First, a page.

Studies suggest that average employees waste up to 80 percent of their time “cyberloafing.” The study, titled “Computers in Human Behavior,” was conducted to determine how much time average employees truly spend on work related tasks.
The research was conducted by Joseph Ugrin of Kansas State University along with John Pearson of Southern Illinois University. The men sought to determine how much time employees spend “cyberloafing,” or wasting time on the internet, when they are expected to be performing work related tasks. The research also explored company policies and enforcement related to “cyberloafing.”
The study suggests that older and younger employees both waste time online. As reported by newswire, the difference is the content. Younger people are more prone to wasting time on social networking sites, while older employees are more likely to be monitoring the stock market.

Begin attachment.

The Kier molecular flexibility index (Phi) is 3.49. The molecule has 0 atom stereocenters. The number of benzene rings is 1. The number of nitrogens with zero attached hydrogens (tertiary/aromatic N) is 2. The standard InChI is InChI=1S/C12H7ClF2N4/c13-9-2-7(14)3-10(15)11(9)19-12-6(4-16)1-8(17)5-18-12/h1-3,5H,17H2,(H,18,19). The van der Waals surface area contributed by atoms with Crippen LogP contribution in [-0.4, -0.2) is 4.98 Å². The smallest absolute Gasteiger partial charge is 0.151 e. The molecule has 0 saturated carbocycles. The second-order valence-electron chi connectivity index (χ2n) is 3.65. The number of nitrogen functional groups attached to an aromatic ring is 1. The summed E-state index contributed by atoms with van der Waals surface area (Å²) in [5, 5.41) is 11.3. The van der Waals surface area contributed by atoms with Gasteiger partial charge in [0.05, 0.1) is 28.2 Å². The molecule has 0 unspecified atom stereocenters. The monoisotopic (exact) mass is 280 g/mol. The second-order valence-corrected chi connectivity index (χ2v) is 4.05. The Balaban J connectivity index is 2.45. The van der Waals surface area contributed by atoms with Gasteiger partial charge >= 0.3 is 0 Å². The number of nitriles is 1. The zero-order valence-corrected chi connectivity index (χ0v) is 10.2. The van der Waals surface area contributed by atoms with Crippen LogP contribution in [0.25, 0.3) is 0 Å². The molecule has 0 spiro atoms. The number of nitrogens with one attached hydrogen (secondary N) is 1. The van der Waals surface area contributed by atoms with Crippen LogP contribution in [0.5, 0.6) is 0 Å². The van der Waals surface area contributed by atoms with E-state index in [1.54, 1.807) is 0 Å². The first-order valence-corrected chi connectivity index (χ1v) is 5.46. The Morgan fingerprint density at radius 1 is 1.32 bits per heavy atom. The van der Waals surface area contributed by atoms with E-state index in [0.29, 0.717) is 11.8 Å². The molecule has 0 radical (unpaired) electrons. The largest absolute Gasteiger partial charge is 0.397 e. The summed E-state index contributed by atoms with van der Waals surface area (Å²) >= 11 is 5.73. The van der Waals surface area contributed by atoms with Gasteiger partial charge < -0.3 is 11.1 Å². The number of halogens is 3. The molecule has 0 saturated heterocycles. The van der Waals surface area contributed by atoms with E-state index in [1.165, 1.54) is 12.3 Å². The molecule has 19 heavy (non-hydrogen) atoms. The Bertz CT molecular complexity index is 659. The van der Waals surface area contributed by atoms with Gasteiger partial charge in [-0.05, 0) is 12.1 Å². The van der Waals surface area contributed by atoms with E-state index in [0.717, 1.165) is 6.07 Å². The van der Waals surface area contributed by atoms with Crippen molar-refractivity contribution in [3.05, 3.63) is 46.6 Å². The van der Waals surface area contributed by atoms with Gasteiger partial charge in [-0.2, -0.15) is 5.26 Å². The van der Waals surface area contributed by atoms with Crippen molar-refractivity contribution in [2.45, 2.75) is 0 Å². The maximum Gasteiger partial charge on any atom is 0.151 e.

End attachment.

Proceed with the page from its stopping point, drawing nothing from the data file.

Ugrin suggests that deterrence, in the form of company policy, may work for some employees. However, his research reveals that there are still employees wasting up to 80 percent of their time “cyberloafing,” despite policies that forbid it.
The solution, according to Urgin, is to address underlying attitudes:
“We found that that for young people, it was hard to get them to think that social networking was unacceptable behavior. Just having a policy in place did not change their attitudes or behavior at all. Even when they knew they were being monitored, they still did not care.”
It is suggested that employers tighten policies and make employees aware of punishment others have received for similar activity. Urgin, as reported by CBS St. Louis, encourages employers to find a balance between the “looming threat of managerial reprimand” and simply allowing employees to continue wasting up to 80 percent of their time “cyberloafing.”
While productivity depends on employees who are efficient and dedicated to completing their work, the perception of being constantly watched can destroy employee morale. An effective compromise is a necessity.
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